Advantages of handling a legal issue yourself:
•    There are Court-approved forms and books to help you.
•    You can move quickly, not waiting for an attorney to get to your matter.
•    You save money by not hiring an attorney.

Disadvantages of handling a legal issue yourself: Continue reading “Should I Hire an Attorney for My Legal Issue?” »

My Colorado Mechanics’ Lien is Filed, Now What?

Filed Under (Mechanics Liens) on 24-05-2012

Filing the Lawsuit

If recording a lien doesn’t result in payment, you must file a lawsuit in order to enforce your mechanics’ lien rights. One of the most common misconceptions about Colorado mechanics’ lien law is that a lien will bind the project and the real property without you taking any other steps. This is not correct! Your mechanics’ lien will automatically evaporate if a lawsuit to foreclose on the lien is not filed within 6 months after completion of ALL work on the project. This is different than the time frame for filing the Statement of Mechanics’ Lien.

In addition, a notice called a Lis Pendens, Bradford form No. 137, must be filed with the County Clerk and Recorder within the same 6 month time period. Lis Pendens means lawsuit pending and it provides a warning to anybody who inspects the title to the real property that there is a lawsuit pending that affects the property.

What will it cost to file a lawsuit?

Lawsuits to foreclose on mechanics’ liens are quite complicated and most often an attorney is engaged to assure that the lawsuit is properly prepared and prosecuted. Hiring an attorney and pursuing a lawsuit to recover on your mechanics’ lien can be expensive. You must weigh the costs and benefits carefully before undertaking a lawsuit.

The costs for a mechanics’ lien foreclosure action can vary, depending on the number of parties involved, what issues are disputed, whether or not you have an attorney, and other factors. But the costs always include obtaining a foreclosure certificate from the title company, filing fees, and service of process fees. If the quality of your services or materials is challenged in the lawsuit, you may also need to hire an expert to testify on these issues. Experts are expensive and elevate the costs. The attorney’s fees are the largest unknown cost. A contested mechanics’ lien lawsuit over a large construction project can be very expensive.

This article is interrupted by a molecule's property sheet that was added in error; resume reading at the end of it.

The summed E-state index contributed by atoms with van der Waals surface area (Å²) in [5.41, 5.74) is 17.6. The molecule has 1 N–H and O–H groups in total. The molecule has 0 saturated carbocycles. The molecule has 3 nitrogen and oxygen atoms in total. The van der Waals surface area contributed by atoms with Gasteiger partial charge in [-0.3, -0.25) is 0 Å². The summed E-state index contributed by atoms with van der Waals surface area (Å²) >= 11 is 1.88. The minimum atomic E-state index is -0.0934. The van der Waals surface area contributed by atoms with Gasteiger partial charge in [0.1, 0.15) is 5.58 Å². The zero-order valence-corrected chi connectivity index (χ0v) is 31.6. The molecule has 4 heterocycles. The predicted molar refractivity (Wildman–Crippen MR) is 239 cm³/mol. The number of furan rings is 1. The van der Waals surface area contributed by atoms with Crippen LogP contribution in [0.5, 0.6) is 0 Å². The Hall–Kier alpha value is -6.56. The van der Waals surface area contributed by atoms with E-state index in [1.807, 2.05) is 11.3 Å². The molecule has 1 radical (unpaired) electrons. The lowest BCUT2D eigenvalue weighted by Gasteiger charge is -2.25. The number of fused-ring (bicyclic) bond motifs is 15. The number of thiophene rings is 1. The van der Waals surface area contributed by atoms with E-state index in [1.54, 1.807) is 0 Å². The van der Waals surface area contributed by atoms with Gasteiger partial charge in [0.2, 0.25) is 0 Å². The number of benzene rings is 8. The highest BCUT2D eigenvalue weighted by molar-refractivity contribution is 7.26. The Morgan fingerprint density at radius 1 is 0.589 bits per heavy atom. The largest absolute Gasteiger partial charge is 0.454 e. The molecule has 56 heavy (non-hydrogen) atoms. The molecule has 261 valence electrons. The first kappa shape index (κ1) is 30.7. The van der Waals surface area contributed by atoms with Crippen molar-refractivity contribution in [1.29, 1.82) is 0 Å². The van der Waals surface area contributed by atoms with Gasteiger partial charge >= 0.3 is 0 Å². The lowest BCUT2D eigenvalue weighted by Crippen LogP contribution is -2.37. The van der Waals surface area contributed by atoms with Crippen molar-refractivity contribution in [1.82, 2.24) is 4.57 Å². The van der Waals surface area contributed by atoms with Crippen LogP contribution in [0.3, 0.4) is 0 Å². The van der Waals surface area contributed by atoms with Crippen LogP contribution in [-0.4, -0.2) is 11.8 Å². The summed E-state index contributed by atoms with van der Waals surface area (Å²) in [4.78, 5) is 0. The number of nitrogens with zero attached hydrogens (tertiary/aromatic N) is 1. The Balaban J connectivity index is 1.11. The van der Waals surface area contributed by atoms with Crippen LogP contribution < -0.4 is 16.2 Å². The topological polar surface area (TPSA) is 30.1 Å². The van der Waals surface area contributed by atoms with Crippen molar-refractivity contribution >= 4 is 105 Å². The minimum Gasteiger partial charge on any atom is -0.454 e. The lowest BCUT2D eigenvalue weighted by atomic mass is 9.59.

Where do I file the lawsuit and how long will it take?

On larger construction projects, you may find that multiple mechanics’ liens will be recorded with the County Clerk and Recorder. If more than one mechanics’ lien claimant files a lawsuit on the same project, the lawsuits will generally be joined together with a single judge handling the consolidated cases. If this is the situation, the lawsuit would be brought to District Court to seek foreclosure on the mechanics’ lien. This will take quite a bit more time than if you’re a single claimant filing in a lower Court, because the Court in this case will need to determine two things: the validity and the amount owed to each of the lien claimants; and the “ranking” or priority of all of the persons who have a recorded interest in the property. Once the matter of ranking, validity and amounts are determined the Court essentially orders the real property and improvements sold at a public sale to the highest bidder. The proceeds of the sale are divided in accordance with the ranking established by the Court.